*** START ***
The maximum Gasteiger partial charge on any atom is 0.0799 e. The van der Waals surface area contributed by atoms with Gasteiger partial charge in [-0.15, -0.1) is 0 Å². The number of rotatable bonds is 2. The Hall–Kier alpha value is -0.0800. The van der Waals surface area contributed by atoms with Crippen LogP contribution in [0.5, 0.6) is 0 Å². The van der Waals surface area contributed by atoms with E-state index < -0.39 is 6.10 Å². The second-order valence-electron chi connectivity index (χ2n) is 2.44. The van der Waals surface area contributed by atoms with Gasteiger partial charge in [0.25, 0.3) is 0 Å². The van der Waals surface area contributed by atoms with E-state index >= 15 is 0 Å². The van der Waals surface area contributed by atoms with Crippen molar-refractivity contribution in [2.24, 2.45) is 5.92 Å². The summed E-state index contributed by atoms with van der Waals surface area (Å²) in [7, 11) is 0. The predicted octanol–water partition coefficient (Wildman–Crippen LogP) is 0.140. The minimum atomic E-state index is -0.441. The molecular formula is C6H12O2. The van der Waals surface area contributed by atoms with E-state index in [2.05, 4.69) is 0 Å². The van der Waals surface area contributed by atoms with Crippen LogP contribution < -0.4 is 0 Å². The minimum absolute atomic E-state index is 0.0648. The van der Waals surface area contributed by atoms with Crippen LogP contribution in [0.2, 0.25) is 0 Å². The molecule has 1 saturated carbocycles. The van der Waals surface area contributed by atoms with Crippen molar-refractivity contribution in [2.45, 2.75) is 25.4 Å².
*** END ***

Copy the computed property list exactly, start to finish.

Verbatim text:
The maximum Gasteiger partial charge on any atom is 0.0799 e. The van der Waals surface area contributed by atoms with Gasteiger partial charge in [-0.15, -0.1) is 0 Å². The number of rotatable bonds is 2. The Hall–Kier alpha value is -0.0800. The van der Waals surface area contributed by atoms with Crippen LogP contribution in [0.5, 0.6) is 0 Å². The van der Waals surface area contributed by atoms with E-state index < -0.39 is 6.10 Å². The second-order valence-electron chi connectivity index (χ2n) is 2.44. The van der Waals surface area contributed by atoms with Gasteiger partial charge in [0.25, 0.3) is 0 Å². The van der Waals surface area contributed by atoms with E-state index >= 15 is 0 Å². The van der Waals surface area contributed by atoms with Crippen molar-refractivity contribution in [2.24, 2.45) is 5.92 Å². The summed E-state index contributed by atoms with van der Waals surface area (Å²) in [7, 11) is 0. The predicted octanol–water partition coefficient (Wildman–Crippen LogP) is 0.140. The minimum atomic E-state index is -0.441. The molecular formula is C6H12O2. The van der Waals surface area contributed by atoms with E-state index in [2.05, 4.69) is 0 Å². The van der Waals surface area contributed by atoms with Crippen LogP contribution < -0.4 is 0 Å². The minimum absolute atomic E-state index is 0.0648. The van der Waals surface area contributed by atoms with Crippen LogP contribution in [0.2, 0.25) is 0 Å². The molecule has 1 saturated carbocycles. The van der Waals surface area contributed by atoms with Crippen molar-refractivity contribution in [2.45, 2.75) is 25.4 Å².